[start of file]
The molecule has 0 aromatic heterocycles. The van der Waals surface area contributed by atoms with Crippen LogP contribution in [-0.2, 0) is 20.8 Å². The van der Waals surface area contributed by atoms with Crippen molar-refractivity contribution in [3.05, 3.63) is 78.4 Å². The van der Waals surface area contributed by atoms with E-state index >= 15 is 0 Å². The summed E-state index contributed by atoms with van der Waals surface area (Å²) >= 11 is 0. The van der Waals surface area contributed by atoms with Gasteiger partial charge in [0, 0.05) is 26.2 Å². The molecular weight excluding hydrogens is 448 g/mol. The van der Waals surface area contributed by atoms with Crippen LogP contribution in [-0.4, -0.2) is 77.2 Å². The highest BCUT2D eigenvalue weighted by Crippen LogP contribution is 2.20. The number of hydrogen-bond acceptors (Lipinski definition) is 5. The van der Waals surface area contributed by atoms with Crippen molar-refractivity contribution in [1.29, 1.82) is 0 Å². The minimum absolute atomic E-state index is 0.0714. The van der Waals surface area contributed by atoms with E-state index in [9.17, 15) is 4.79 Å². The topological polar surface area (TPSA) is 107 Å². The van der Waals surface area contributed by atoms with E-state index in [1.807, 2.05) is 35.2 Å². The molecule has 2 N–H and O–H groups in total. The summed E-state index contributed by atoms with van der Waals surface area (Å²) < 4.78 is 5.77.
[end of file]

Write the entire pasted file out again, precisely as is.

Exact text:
The molecule has 0 aromatic heterocycles. The van der Waals surface area contributed by atoms with Crippen LogP contribution in [-0.2, 0) is 20.8 Å². The van der Waals surface area contributed by atoms with Crippen molar-refractivity contribution in [3.05, 3.63) is 78.4 Å². The van der Waals surface area contributed by atoms with E-state index >= 15 is 0 Å². The summed E-state index contributed by atoms with van der Waals surface area (Å²) >= 11 is 0. The van der Waals surface area contributed by atoms with Gasteiger partial charge in [0, 0.05) is 26.2 Å². The molecular weight excluding hydrogens is 448 g/mol. The van der Waals surface area contributed by atoms with Crippen LogP contribution in [-0.4, -0.2) is 77.2 Å². The highest BCUT2D eigenvalue weighted by Crippen LogP contribution is 2.20. The number of hydrogen-bond acceptors (Lipinski definition) is 5. The van der Waals surface area contributed by atoms with Crippen molar-refractivity contribution in [1.29, 1.82) is 0 Å². The minimum absolute atomic E-state index is 0.0714. The van der Waals surface area contributed by atoms with E-state index in [9.17, 15) is 4.79 Å². The topological polar surface area (TPSA) is 107 Å². The van der Waals surface area contributed by atoms with E-state index in [1.807, 2.05) is 35.2 Å². The molecule has 2 N–H and O–H groups in total. The summed E-state index contributed by atoms with van der Waals surface area (Å²) < 4.78 is 5.77.